“Wherever these colonialist scientific expeditions went, subjugation of native people, slavery, and genocide were the result,” write Lowe and Das. These are the objects that we queue down Exhibition Road to see on display today.

Racism on display

In natural history museums, historical context is hidden behind a cloak of Western scientific objectivity, which is presented as the ultimate form of knowledge. This erases the stories of how specimens travelled to Britain and the alternative forms of knowledge in the countries and cultures where these specimens originated.

The Natural History Museum also ignores the contribution that African and indigenous people made to the documentation and understanding of local flora and fauna, according to Lowe and Das. One such omission is that of a Ghanaian slave, botanist and healer named Graman Kwasi.

Kwasi (pictured) knew that a plant called Quassia amara could treat infections caused by internal parasites if drunk as a bitter tea. His secret formula was sold to a student of Linneaus, and eventually became popular throughout Europe (and is still used today). The plant is named in his honour. Yet Kwasi himself is not mentioned in the museum’s interpretation of the gilded canopy – a ceiling display of 162 botanical panels of plants from across the world, including Quassia – despite his contribution and renown.

These erasures haven’t gone unnoticed; to marginalised groups, they are obvious. A survey of people from minority ethnic backgrounds found that participants deemed science museums too “lofty” and that they “pigeon-holed black people via narrow, racist portrayals”.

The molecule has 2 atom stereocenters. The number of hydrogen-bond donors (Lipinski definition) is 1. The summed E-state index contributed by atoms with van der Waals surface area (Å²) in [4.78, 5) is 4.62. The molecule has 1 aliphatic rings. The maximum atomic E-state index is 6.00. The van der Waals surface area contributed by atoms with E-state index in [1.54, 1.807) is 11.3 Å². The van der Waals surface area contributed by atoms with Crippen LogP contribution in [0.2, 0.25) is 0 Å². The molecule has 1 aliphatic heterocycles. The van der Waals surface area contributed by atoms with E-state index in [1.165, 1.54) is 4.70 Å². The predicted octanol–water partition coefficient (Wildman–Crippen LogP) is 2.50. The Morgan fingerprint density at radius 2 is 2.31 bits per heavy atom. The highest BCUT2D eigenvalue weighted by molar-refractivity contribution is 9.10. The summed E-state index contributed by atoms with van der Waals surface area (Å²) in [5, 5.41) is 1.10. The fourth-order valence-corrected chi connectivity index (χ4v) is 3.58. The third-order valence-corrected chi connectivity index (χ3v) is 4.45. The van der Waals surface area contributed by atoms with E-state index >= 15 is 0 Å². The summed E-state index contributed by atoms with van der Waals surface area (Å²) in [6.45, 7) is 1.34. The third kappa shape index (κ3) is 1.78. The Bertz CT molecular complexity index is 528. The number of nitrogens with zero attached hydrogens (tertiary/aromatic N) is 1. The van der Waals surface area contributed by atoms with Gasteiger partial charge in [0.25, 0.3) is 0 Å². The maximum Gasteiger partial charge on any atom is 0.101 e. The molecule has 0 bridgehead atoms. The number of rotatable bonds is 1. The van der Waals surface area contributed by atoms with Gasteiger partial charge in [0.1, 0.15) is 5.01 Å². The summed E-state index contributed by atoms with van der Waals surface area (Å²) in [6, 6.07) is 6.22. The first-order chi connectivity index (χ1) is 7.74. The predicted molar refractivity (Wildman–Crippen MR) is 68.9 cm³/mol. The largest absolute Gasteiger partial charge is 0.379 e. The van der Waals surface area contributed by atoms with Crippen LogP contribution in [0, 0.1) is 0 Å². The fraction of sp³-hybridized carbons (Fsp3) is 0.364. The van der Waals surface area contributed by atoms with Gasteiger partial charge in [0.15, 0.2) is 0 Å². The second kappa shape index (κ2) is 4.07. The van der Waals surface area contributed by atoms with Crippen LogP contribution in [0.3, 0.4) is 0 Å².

Addressing the past

Around the world, some natural history museums have taken steps towards acknowledging their dark pasts. In 2018, the German government funded a workshop on how to decolonise these scientific collections, and the Natural History Museum has carried out a project on the links between slavery and the natural world. But progress has been slow.

Lowe and Das suggest that the first step towards redressing racism is to display the history of collections alongside the existing interpretation. Lowe herself has led black history tours through the entrance hall of the Natural History Museum, and both academics are part of Museum Detox, a network for museum workers of colour.

But redressing these wrongs is not the duty of passionate individuals; institutional action is needed, too. Inkcap emailed some of the major natural history museums around the UK – in London, Oxford, Cambridge, Bristol, Newcastle, and Edinburgh – to ask how they were addressing their racist roots.